Content Curation: Helping Employees Avoid Information Overload
June 11, 2012 5 Comments
By guest blogger Kelly Meeker, Community Manager, OpenSesame
Today’s World of Work: Information Everywhere
We live in an information age, exposed to ever-increasing amounts of data, news, ideas, opinions and conversations about information. Talk shows, tweets, blog posts, newsletters, email, instant message, news tickers, cable TV. We feel required to keep up – but it’s completely impossible to catch up, let alone keep up.
Take me. I use Twitter, Facebook, Google Reader, Gmail, Quora, Google+, Pinterest, Gchat, voice mail, subscribe to countless newsletters and am a member of several professional organizations. Every time there’s a hot new social network or tool on the scene – Tumblr! Google Buzz! – I feel compelled to take it for a spin. My morning to-do list is getting longer and longer, but I’m definitely not getting any smarter.
Now imagine that every employee in your organization is in my shoes – spending an hour every morning just wading through content, not sure when to draw the line – and too overwhelmed to feel clear-headed for actual projects.
You have to be able to do work while still making time to learn about your work. That’s the magic middle ground the modern employee is trying to find, and they need help.
Scalability – The Big Shift for L&D
Enter the new learning and development. We can’t all be our own curators, but training managers can – and should – shift their role from creating content (courses, curricula, PowerPoint presentations) to curating content.
Curating means researching, finding and buying the best training resources (whether off-the-shelf courses or otherwise) – and creating content only when necessary.
The new training manager is ruthlessly focused on scalable activities. What does that mean? One training manager can only create a limited number of courses or curricula. It takes time to research, design, storyboard, develop and test courses. Most organizations don’t have enough trainers to meet all their needs.
But one training manager focused on developing curated resources and communities of practice can reach many, many more people – even as they transform the way they do their work.
Therefore, it’s not surprising that training managers everywhere are changing their ratio: Instead of spending most of their time creating content, they’re spending most of their time curating content and connecting people. The side benefit? They can focus creative development efforts on topics and courses that are most valuable and important to their organization.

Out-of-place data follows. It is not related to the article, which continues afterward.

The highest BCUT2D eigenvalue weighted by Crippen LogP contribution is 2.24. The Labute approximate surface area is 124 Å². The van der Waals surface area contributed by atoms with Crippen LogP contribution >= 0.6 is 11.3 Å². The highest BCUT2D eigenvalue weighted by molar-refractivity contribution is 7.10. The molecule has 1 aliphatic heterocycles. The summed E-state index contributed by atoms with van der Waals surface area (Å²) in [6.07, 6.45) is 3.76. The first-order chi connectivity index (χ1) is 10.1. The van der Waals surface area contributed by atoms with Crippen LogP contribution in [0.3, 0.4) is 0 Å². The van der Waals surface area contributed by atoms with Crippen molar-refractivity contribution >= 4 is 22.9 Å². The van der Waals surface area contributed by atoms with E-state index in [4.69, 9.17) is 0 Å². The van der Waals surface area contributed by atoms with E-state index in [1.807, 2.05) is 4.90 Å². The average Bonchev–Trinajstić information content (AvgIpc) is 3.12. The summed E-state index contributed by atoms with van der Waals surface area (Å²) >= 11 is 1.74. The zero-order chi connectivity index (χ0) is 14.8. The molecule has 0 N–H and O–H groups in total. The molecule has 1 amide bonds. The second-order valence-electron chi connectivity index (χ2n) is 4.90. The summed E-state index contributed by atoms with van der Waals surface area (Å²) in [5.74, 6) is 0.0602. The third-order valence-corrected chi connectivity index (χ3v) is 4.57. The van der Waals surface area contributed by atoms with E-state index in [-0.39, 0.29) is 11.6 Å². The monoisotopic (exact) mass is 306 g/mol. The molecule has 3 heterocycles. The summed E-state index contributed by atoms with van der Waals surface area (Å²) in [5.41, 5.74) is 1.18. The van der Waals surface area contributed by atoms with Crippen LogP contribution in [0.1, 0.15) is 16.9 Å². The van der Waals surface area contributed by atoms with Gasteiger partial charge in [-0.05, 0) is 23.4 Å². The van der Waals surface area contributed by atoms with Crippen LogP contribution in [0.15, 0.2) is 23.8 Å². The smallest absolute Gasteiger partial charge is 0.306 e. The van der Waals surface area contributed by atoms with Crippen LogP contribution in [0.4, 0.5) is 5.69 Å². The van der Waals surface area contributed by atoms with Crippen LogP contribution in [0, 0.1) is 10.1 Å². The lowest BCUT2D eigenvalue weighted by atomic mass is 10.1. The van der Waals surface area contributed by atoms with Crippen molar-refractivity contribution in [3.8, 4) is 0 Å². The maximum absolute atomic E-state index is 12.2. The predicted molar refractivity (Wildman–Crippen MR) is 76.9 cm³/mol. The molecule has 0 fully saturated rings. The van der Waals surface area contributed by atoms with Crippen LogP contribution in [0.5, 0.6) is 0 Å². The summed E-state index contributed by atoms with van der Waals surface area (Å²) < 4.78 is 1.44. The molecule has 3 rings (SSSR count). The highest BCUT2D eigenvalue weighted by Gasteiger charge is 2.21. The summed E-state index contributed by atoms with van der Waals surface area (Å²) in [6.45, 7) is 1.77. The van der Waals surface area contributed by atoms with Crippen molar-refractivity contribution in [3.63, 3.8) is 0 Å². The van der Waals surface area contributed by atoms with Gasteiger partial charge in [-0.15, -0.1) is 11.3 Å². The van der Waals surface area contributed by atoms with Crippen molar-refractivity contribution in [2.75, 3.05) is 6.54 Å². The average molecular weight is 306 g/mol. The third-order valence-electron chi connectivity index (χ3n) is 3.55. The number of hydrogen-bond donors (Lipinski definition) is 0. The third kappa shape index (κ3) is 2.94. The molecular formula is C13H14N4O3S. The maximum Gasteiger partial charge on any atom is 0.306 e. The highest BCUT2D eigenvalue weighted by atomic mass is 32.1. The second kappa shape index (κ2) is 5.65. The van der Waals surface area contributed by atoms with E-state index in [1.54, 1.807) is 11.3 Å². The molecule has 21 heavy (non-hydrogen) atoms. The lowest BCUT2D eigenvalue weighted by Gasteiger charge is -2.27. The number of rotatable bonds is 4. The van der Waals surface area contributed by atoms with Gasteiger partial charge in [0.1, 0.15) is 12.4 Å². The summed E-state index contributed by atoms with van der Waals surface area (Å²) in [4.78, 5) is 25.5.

Getting Started: Tools for Curation and Network Building
If you’re shifting toward a curation model, remember that access is as essential as the content, itself. The easier it is to find and use pathways to information, the more likely your learners will engage with it and benefit from it.
Start by considering your current state: Does everyone in your organization know what resources already exist – and how to locate that content? Probably not.
If you haven’t conducted a comprehensive audit of all information and learning resources, this is a smart first step. It can provide a baseline for gap analysis and needs assessment – and it can inform your communications to users about content available to them.
Also, you may want to start thinking of yourself as a “learning” librarian – a wiki manager or collector of your organization’s institutional knowledge. With that concept in mind, check out these resources for finding, sharing and organizing content, and building communities of practice:
- Dan Pontefract’s definition of Content Curators, from Brave New Org blog
- A Curator’s Tools & ToDo List, from eLearn Magazine
- David Kelly’s Curation series, from The Learning Circuits Blog
- Communities of Practice thesis by social learning expert, Jane Bozarth
- Leveraging Social Media for L&D, slides by Tom Gram & Dan Pontefract
- 5 Tips for Great Content Curation, by Steve Rosenbaum for Mashable Social Media
In addition, it might help to consider technologies that support an open, curated approach to learning content. For example:
- Cloud-based “continuous learning” platforms that make it easy to develop and manage diverse content repositories, while making it easy for learners to find and use relevant resources. The ExpertusONE cloud LMS is a leader in this type of solution.
- Tools that connect learning management systems to content catalogs – for example the OpenSesame API, which makes it easy to integrate more than 13,100 digital training courses into your learning environment.
Clearly content curation, communities of practice, and continuous learning processes are rapidly redefining learning at its core. As we apply these new tools and techniques, we’ll all benefit from sharing lessons learned. We invite you to offer feedback and suggestions here, and we look forward to discussing these concepts with you in the future, whenever our paths cross at industry association events and online forums.
Editorial Note: For more learning content insights, visit the OpenSesame blog, or email Kelly Meeker at email@example.com. And for additional information about how cloud-based technology can make enterprise learning more accessible and effective, contact us at Expertus firstname.lastname@example.org.